Mining giant Glencore has failed to stop the Australian Tax Office giving up documents relating to the company's offshore arrangements.
The High Court ruled on Wednesday that Glencore could not claim legal professional privilege over documents published as part of the Paradise Papers.
The massive data leak detailed offshore interests and tax affairs of world leaders and multinational companies, including the movement of billions of dollars through Bermuda by the Australian arm of Glencore.
In its ruling, the court found privilege was a protection against compelling documents to be disclosed, rather than a way to get back information already in investigators' hands.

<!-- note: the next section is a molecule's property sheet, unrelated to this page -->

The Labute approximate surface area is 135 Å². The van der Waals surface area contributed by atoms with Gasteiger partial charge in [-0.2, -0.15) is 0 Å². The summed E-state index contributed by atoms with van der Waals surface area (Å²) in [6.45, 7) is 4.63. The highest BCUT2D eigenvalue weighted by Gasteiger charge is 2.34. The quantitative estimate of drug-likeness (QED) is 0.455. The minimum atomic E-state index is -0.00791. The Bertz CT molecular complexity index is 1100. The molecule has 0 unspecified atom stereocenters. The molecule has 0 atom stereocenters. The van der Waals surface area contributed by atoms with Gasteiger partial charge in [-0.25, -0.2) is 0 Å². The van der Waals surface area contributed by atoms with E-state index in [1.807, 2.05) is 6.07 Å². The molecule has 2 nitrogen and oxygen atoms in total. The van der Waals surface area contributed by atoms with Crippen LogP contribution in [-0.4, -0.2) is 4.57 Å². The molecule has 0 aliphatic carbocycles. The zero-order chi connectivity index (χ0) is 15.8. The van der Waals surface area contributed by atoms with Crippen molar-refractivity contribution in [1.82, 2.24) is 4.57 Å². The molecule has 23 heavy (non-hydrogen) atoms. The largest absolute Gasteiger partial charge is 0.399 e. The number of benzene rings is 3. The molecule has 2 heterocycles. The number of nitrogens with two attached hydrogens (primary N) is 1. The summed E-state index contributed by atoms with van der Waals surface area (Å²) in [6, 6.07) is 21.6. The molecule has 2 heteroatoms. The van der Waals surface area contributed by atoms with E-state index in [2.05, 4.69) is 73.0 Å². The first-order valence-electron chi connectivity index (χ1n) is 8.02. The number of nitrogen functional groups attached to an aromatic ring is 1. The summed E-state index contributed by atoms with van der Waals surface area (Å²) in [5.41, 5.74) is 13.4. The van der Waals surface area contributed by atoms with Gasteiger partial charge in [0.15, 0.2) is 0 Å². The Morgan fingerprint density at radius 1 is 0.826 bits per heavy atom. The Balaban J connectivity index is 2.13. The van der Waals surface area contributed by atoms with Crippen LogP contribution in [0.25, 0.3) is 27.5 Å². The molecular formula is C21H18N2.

The judgment said Glencore's case sought to transform the nature of the privilege from an immunity into an ill-defined cause of action which could be used against anyone with documents in the public domain.
Glencore had requested the Australian Tax Office return the documents because they were stolen from Bermuda-based law firm Appleby.
ATO second commissioner Jeremy Hirschhorn said the decision was a win for the Australian community which expects large companies to pay their fair share of tax.
"This ruling ensures that the ATO will continue to be able to use information in its possession and can make decisions based on all of the available facts," he said.
"An offshore law firm is not a cloak of invisibility to hide offshore arrangements."
Australian Associated Press